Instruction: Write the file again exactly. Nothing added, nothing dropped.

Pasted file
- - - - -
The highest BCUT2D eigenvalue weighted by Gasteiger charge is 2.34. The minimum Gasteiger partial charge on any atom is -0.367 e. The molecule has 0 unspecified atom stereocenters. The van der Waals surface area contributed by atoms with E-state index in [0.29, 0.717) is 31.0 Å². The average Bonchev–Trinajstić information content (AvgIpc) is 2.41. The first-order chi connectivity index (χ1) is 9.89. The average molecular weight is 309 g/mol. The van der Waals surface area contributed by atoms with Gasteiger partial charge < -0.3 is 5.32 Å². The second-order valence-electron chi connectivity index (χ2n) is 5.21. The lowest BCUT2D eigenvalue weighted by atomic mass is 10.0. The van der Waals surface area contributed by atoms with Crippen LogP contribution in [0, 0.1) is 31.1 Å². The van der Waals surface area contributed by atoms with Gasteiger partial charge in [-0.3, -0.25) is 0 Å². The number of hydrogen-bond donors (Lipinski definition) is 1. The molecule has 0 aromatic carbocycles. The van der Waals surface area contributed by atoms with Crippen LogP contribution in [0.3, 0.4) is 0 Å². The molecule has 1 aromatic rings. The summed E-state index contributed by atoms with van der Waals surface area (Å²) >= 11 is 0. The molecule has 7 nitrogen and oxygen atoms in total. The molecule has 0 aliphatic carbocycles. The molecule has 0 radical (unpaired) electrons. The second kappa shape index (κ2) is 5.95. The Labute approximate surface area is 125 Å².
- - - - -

The highest BCUT2D eigenvalue weighted by Gasteiger charge is 2.34. The minimum Gasteiger partial charge on any atom is -0.367 e. The molecule has 0 unspecified atom stereocenters. The van der Waals surface area contributed by atoms with E-state index in [0.29, 0.717) is 31.0 Å². The average Bonchev–Trinajstić information content (AvgIpc) is 2.41. The first-order chi connectivity index (χ1) is 9.89. The average molecular weight is 309 g/mol. The van der Waals surface area contributed by atoms with Gasteiger partial charge < -0.3 is 5.32 Å². The second-order valence-electron chi connectivity index (χ2n) is 5.21. The lowest BCUT2D eigenvalue weighted by atomic mass is 10.0. The van der Waals surface area contributed by atoms with Crippen LogP contribution in [0, 0.1) is 31.1 Å². The van der Waals surface area contributed by atoms with Gasteiger partial charge in [-0.3, -0.25) is 0 Å². The number of hydrogen-bond donors (Lipinski definition) is 1. The molecule has 0 aromatic carbocycles. The van der Waals surface area contributed by atoms with Crippen LogP contribution in [0.3, 0.4) is 0 Å². The molecule has 1 aromatic rings. The summed E-state index contributed by atoms with van der Waals surface area (Å²) >= 11 is 0. The molecule has 7 nitrogen and oxygen atoms in total. The molecule has 0 aliphatic carbocycles. The molecule has 0 radical (unpaired) electrons. The second kappa shape index (κ2) is 5.95. The Labute approximate surface area is 125 Å².